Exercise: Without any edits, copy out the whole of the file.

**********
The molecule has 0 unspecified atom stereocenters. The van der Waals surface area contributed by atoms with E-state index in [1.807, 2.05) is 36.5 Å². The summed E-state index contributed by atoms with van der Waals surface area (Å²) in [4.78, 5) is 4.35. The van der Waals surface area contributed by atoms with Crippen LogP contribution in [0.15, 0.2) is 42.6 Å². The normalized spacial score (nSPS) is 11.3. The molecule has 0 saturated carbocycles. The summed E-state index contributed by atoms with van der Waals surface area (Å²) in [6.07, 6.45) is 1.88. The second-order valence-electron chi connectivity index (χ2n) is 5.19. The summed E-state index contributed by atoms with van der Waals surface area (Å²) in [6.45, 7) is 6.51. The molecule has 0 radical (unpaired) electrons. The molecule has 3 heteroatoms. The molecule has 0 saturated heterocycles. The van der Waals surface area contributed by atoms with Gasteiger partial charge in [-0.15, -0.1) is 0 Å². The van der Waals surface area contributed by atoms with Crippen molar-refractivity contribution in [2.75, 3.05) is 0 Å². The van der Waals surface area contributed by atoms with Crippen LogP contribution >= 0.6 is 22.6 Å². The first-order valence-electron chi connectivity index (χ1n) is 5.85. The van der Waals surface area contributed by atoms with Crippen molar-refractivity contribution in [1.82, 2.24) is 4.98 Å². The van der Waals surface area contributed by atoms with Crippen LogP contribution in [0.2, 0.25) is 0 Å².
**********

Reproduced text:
The molecule has 0 unspecified atom stereocenters. The van der Waals surface area contributed by atoms with E-state index in [1.807, 2.05) is 36.5 Å². The summed E-state index contributed by atoms with van der Waals surface area (Å²) in [4.78, 5) is 4.35. The van der Waals surface area contributed by atoms with Crippen LogP contribution in [0.15, 0.2) is 42.6 Å². The normalized spacial score (nSPS) is 11.3. The molecule has 0 saturated carbocycles. The summed E-state index contributed by atoms with van der Waals surface area (Å²) in [6.07, 6.45) is 1.88. The second-order valence-electron chi connectivity index (χ2n) is 5.19. The summed E-state index contributed by atoms with van der Waals surface area (Å²) in [6.45, 7) is 6.51. The molecule has 0 radical (unpaired) electrons. The molecule has 3 heteroatoms. The molecule has 0 saturated heterocycles. The van der Waals surface area contributed by atoms with Gasteiger partial charge in [-0.15, -0.1) is 0 Å². The van der Waals surface area contributed by atoms with Crippen molar-refractivity contribution in [2.75, 3.05) is 0 Å². The van der Waals surface area contributed by atoms with Crippen LogP contribution >= 0.6 is 22.6 Å². The first-order valence-electron chi connectivity index (χ1n) is 5.85. The van der Waals surface area contributed by atoms with Crippen molar-refractivity contribution in [1.82, 2.24) is 4.98 Å². The van der Waals surface area contributed by atoms with Crippen LogP contribution in [0.2, 0.25) is 0 Å².